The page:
Kentucky schools shut down after chaotic first day of transportation

Kentucky schools shut down

The largest school system in Kentucky, Jefferson County Public Schools (JCPS), closed schools on Thursday and Friday after a “transportation disaster” that left some children on buses and in schools for hours on the first day of school. The superintendent apologized to the students, families, bus drivers and school officials for the unacceptable situation and promised to make adjustments.

New transportation plan backfires

JCPS, which includes Louisville and has 96,000 students, implemented a new transportation plan this year to address the severe bus driver shortage and the new school assignment model. The plan involved shifting the start and end times of schools, changing the bus routes and stops, and using an engineering firm called AlphaRoute to optimize the transportation system.

However, the plan backfired on Wednesday, as many buses were delayed by traffic problems, confusion over routes and stops, and technical issues with AlphaRoute. Some parents reported that their children had to walk long distances to reach their bus stops, or that their buses never showed up. Some children were stuck on buses or in schools until just before 10 p.m., more than five hours after the last dismissal time.

Superintendent apologizes and cancels school

In a video statement posted to social media on Thursday, JCPS Superintendent Marty Pollio apologized for the “transportation disaster” and said that canceling school for Thursday and Friday was the hardest decision of his career. He said that he saw some incredible instruction and excitement on the first day of school, but that it was ruined by the transportation debacle.

He said that he was working with AlphaRoute, the bus drivers union, and the school principals to make changes to the transportation plan and ensure a safe ride for every child who needs one. He also thanked the bus drivers, teachers, staff, and families for their patience and understanding.

AlphaRoute acknowledges issues and promises solutions

AlphaRoute, the engineering firm that developed the transportation solution for JCPS, said in a statement that it was working diligently to resolve the issues it experienced on Wednesday. It said that it was not clear what the full range of root causes were for those issues, but that it recognized that the situation was extremely regrettable.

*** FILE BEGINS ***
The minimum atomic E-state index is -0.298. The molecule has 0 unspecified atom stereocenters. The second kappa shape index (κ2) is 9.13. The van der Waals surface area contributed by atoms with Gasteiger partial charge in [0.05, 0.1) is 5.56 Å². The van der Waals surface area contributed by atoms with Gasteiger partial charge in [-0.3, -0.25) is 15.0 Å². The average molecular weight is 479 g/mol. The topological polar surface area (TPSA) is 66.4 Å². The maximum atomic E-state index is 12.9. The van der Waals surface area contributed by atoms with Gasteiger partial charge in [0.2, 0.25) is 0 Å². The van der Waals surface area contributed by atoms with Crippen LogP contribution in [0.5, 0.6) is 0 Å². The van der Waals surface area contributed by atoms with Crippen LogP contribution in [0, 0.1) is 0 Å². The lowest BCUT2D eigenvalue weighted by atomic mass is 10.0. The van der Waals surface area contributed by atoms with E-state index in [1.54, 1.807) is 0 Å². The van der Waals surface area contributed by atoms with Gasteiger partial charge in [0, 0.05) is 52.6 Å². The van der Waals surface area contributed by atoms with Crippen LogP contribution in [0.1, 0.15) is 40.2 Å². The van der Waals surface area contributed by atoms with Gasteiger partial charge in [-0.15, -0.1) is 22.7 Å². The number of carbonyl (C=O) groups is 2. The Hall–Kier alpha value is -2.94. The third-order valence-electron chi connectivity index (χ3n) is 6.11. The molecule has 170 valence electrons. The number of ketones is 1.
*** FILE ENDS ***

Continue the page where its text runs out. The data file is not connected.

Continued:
It also said that the issues were likely caused by the significant changes to bus routing that were made necessary by the district’s severe driver shortage. It said that it was committed to working with JCPS to improve the transportation system and provide a better experience for students and families.

Some parents and students unhappy with changes

Some parents and students expressed their frustration and anger over the transportation problems on social media and to local media outlets. They said that they were worried about their children’s safety and well-being, as well as their own work schedules and obligations. They also said that they felt like they were not informed or consulted about the changes to the transportation plan.

Some parents also said that they preferred the old start and end times of schools, which were more convenient for them. They said that they did not see any benefits from the new plan, which was supposed to ease the delays and overcrowding of buses.

Some parents and students happy with changes

However, not all parents and students were unhappy with the changes to the transportation plan. Some parents said that they liked the new start and end times of schools, which worked better for their work schedules. They also said that they understood that there would be some glitches on the first day of school, but that they hoped things would improve soon.

Some students also said that they enjoyed having later start times, especially for high school. They said that they could get more sleep, which helped them with their homework and extracurricular activities. They also said that they were excited about the new school year and hoped that the transportation issues would be resolved quickly.


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